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Accommodation

Once you know you’re coming to Canada, you will need to a decide where you will be staying. While this may feel overwhelming at first, know that there are several resources available to help you!

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Newcomer Services

If you already know the province or territory or even city you would like to reside in your first step may be to contact a newcomer service in that area. You can do this by entering the city name on Citizenship and Immigration Canada’s website and selecting an organization near you. If you do not know where you will be staying you can read more about newcomer services.

Temporary Housing

You may not have a permanent place to stay before your big move, and that’s okay. If you are not staying with friends or family, you will want to find temporary housing that will allow you to get to know the city while you look for a permanent place to stay. There are a number of short-term accommodation options including hotels, hostels, AirBnb, sublets, and short-term apartment rental. Make sure to read any reviews available, confirm what the rental price includes (heat, electricity, etc), and that transportation will be accessible to you!

Types of Housing

There are two main options when it comes to short- or long-term accommodations: apartments and houses. In either situation you can sublet, rent, or own the unit.

Subletting Subletting normally occurs when a renter will be out of town for a certain period of time with the intention of returning to the same apartment/house. In most cases the person who is renting out the unit will leave certain belongings in the apartment for the short-term tenant to use under certain conditions. Subletting can be a good option if you are looking for temporary accommodations and if you do not yet have your own furniture.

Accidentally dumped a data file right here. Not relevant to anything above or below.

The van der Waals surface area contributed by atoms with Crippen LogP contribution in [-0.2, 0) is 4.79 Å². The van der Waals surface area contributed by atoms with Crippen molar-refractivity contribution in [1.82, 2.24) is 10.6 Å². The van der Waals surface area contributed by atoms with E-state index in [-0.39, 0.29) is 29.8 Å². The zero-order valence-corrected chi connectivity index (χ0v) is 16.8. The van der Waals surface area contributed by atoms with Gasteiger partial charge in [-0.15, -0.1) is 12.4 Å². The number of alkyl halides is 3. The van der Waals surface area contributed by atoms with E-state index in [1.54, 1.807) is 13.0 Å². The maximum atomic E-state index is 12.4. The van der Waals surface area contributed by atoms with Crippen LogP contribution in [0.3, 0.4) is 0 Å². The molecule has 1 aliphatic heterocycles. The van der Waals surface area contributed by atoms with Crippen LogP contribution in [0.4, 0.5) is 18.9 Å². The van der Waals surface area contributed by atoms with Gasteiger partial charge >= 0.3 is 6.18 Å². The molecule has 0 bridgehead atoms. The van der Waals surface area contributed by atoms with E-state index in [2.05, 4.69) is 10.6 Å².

Renting You can also choose rent an apartment. As a renter, you are required to pay the landlord/owner every month for your stay and abide by the rules agreed upon in the lease. It is important to understand your lease with your your landlord before signing it and moving in. Know who is responsible for paying utilities, who is responsible for snow removal, and if smoking is allowed, among others. Renters in Canada have certain rights, which you should be aware of before signing a rental agreement. For example, if the landlord is responsible for heating, a certain temperature must be maintained during the winter. If you have questions before signing a lease or during your stay, contact a newcomer service center for help.

Ownership When you’re ready, buying a house can make your transition to Canada complete. For most newcomers buying a house doesn’t happen within the first year, and some Canadians may choose to always rent rather than buy. Owning a house means you do not have to pay rent or adhere to a rental agreement, but it also means you have several responsibilities. Make sure you are knowledgeable about the property taxes you will pay for your home, among other costs.

Housing for International Students

International students may have the option to stay in on-campus housing, also known as dorms, or off-campus housing, such as renting an apartment.

On-Campus Housing

When it is available, on-campus housing is usually the most popular option for new students. College dorms may offer private or shared rooms. The price of a dorm room can range greatly depending on the college or university you are attending and may include (or require) services such as a meal plan for the university cafeteria.

Off-Campus Housing

Off-campus housing may be difficult to find if you are outside of Canada. If you decide you want to live off-campus, the next decision should be whether you live alone or with someone else. Shared apartments are common options for students, since it usually reduces the costs of rent and utilities. Shared apartments can also provide flexibility. Normally, if you are in a shared apartment and would like to move you must simply work with your roommates to find someone else to move into your room.

If you prefer to live on your own, you will have different options based on your budget. Most students living on their own live in what is called a 1 ½, 2 ½, or 3 ½ apartment. These numbers refer to how many rooms are in the unit. A 1 ½, or studio, is a small apartment with bathroom, kitchenette, and one open room, a 2 ½ is usually similar to a 1 ½ though slightly larger, and a 3 ½ normally has a kitchen, bathroom, and separated bedroom.

When comparing rental prices, make sure to include utilities such as heat, electricity, and internet. Costs for both on-campus and off-campus housing can vary significantly depending on where you’re attending school. It is much easier to compare your housing options once you have chosen the college or university you want to attend!

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